How do you stop drinking?
Author and journalist Suzanne Harrington has been sober for nearly 13 years. She looks at the top five treatments available for alcohol abuse
It's Alcohol Awareness Week, and we Irish are probably more aware than most, given how the World Health Organisation found that we come second out of 194 countries - Austria is first - in the global binge-drinking stakes. And as 24pc of us don't drink at all, that's a lot of martinis between the rest of us. According to a Health Ireland survey in 2015, around 7pc of us are 'alcohol dependent', which works out at between 150,000 to 200,000 Irish citizens with drink problems. There are 20 million in the US, but it's the EU which has the world's highest concentration of alcoholics, with even 'normal' drinkers consuming double the global average. And in Ireland, we live in a culture where it is still more acceptable to drink alcoholically, than it is to seek help for drinking alcoholically.
As anyone who has ever been on the wrong end of alcoholism knows - either because you are an alcoholic yourself, or are in close proximity to one - it's the opposite of fun drinks with friends. It's miserable drinks by yourself, because by the time you realise you have a problem and need to stop, your alcoholism will have painted you into a corner. It's a condition of obsession and craving, loneliness and isolation. Zero fun.
So how, if you have reached this unfun place, do you reverse out of it? While it is acknowledged that there is no cure for alcoholism - you cannot zap it with chemo, or medicate it like depression, or grow out of it, nor will it ever plateau or level off, because it is chronic and progressive and ultimately wants you dead, the same as any other disease - the good news is that it's entirely treatable. Abstinence is the most widely accepted solution, but how do you stop? And how do you stay stopped?
■ Treatment Centre
Aka rehab. Essential if you are physically addicted to alcohol, because detoxing alone is dangerous and hard - you can suffer seizures, DTs, etc, even if you get past the overpowering cravings, shakes and anxiety. Depending on how deeply your addiction has taken hold, you may need anything from a short physical detox to months spent rewiring yourself in a highly structured environment.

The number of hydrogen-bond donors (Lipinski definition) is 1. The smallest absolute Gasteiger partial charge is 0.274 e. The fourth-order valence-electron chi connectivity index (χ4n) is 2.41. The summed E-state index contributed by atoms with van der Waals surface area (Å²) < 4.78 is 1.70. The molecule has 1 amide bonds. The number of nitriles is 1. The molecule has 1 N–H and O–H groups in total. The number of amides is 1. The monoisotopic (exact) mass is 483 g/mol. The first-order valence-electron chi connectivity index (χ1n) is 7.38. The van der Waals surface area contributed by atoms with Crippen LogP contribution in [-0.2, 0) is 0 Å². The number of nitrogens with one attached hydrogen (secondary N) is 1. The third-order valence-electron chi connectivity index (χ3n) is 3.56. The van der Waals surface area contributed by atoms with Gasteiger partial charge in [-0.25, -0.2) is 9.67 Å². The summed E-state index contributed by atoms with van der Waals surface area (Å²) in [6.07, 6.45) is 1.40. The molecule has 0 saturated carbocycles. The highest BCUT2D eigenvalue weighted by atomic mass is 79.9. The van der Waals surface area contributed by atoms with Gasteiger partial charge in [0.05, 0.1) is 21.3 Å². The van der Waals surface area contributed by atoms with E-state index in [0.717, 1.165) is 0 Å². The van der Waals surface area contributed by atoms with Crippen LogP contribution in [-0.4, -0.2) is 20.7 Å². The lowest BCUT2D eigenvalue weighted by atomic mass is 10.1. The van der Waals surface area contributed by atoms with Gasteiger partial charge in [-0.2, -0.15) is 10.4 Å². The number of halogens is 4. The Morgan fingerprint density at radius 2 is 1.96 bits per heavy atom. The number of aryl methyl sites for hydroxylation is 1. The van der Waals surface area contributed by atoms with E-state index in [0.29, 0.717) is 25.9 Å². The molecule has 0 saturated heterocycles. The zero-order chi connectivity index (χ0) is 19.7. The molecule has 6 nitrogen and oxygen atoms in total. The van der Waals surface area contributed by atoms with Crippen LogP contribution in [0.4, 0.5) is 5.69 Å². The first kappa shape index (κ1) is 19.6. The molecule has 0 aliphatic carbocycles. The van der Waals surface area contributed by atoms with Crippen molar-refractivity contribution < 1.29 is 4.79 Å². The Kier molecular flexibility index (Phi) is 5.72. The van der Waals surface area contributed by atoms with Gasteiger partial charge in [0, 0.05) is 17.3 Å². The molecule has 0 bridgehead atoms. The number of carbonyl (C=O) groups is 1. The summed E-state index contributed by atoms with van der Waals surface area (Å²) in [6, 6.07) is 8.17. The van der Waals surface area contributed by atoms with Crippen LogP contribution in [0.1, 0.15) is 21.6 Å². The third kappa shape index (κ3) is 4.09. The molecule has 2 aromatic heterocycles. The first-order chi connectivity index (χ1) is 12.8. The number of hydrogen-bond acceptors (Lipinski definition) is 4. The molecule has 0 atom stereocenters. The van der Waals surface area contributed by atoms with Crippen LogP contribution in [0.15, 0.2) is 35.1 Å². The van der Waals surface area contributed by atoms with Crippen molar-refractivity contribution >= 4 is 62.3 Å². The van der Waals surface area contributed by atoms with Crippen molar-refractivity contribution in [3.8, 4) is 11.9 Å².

Pros: You are in a safe, supportive place surrounded by people who know what they are doing. Your physical detox will be safely managed, and your mental obsession with alcohol comprehensively addressed.
Cons: Hard to access. Can be cripplingly expensive. You need to be totally ready or it's a waste of time and money. And if you don't keep up your recovery work when you leave, the chances of relapse are high.
■ The 12-Step Recovery
Alcoholics Anonymous is the world's oldest recovery programme - before it was set up by two US alcoholics in 1935, the options were the psych ward, jail or death. The 12 Steps, written by its founders, are now used in other 12-step fellowships to address addictions and behaviours relating to drugs, food, sex, gambling, debt, co-dependency etc.
According to the Betty Ford Foundation, the success rate of AA - based on a survey of 6,500 of its US members - shows that 35pc were five years or more sober, 34pc were between one and five years sober, and 31pc were under a year. Given how AA does not keep records, however, it's hard to quantify success rates on an ongoing basis. (For an accessible intro to what the 12 Steps actually are, Russell Brand's, Recovery: Freedom From Our Addictions is a good place to start.)
Pros: It's global, it's free, it's run by alcoholics for alcoholics. There are no surnames used, details taken, or membership fees, which means that it's run on altruism and without hierarchy or paid employees at grass-roots level (every meeting is self-supporting and autonomous, based on AA 'traditions' - all you need to set up an AA meeting is two alcoholics and a copy of the set text, known as the Big Book). You can walk into a meeting anywhere, anytime, and become part of a solid support system.